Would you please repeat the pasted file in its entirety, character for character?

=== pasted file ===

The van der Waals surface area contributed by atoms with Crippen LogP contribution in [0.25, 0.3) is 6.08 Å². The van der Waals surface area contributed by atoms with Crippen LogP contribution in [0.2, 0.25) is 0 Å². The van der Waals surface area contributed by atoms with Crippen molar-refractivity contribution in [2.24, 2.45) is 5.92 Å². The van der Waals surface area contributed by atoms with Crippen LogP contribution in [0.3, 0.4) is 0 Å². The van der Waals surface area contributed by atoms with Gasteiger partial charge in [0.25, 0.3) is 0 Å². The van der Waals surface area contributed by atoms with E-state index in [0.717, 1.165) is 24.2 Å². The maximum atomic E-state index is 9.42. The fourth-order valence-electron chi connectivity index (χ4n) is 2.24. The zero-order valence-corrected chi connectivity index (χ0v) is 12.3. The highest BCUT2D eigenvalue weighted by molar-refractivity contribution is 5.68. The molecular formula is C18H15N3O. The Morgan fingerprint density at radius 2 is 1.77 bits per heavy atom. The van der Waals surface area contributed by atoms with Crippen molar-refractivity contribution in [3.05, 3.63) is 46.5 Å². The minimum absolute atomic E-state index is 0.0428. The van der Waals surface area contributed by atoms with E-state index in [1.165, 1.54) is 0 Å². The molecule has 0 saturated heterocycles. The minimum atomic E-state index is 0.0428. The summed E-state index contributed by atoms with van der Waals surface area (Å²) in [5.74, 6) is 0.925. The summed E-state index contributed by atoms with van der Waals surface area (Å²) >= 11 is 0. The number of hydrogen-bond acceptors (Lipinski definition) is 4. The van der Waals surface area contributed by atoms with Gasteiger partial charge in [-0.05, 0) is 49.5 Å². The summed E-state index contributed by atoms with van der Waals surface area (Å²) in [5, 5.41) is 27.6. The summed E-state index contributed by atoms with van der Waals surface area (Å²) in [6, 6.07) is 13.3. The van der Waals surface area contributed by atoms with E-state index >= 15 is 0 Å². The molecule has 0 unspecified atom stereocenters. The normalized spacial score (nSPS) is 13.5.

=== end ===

The van der Waals surface area contributed by atoms with Crippen LogP contribution in [0.25, 0.3) is 6.08 Å². The van der Waals surface area contributed by atoms with Crippen LogP contribution in [0.2, 0.25) is 0 Å². The van der Waals surface area contributed by atoms with Crippen molar-refractivity contribution in [2.24, 2.45) is 5.92 Å². The van der Waals surface area contributed by atoms with Crippen LogP contribution in [0.3, 0.4) is 0 Å². The van der Waals surface area contributed by atoms with Gasteiger partial charge in [0.25, 0.3) is 0 Å². The van der Waals surface area contributed by atoms with E-state index in [0.717, 1.165) is 24.2 Å². The maximum atomic E-state index is 9.42. The fourth-order valence-electron chi connectivity index (χ4n) is 2.24. The zero-order valence-corrected chi connectivity index (χ0v) is 12.3. The highest BCUT2D eigenvalue weighted by molar-refractivity contribution is 5.68. The molecular formula is C18H15N3O. The Morgan fingerprint density at radius 2 is 1.77 bits per heavy atom. The van der Waals surface area contributed by atoms with Crippen molar-refractivity contribution in [3.05, 3.63) is 46.5 Å². The minimum absolute atomic E-state index is 0.0428. The van der Waals surface area contributed by atoms with E-state index in [1.165, 1.54) is 0 Å². The molecule has 0 saturated heterocycles. The minimum atomic E-state index is 0.0428. The summed E-state index contributed by atoms with van der Waals surface area (Å²) in [5.74, 6) is 0.925. The summed E-state index contributed by atoms with van der Waals surface area (Å²) >= 11 is 0. The number of hydrogen-bond acceptors (Lipinski definition) is 4. The van der Waals surface area contributed by atoms with Gasteiger partial charge in [-0.05, 0) is 49.5 Å². The summed E-state index contributed by atoms with van der Waals surface area (Å²) in [5, 5.41) is 27.6. The summed E-state index contributed by atoms with van der Waals surface area (Å²) in [6, 6.07) is 13.3. The van der Waals surface area contributed by atoms with E-state index >= 15 is 0 Å². The molecule has 0 unspecified atom stereocenters. The normalized spacial score (nSPS) is 13.5.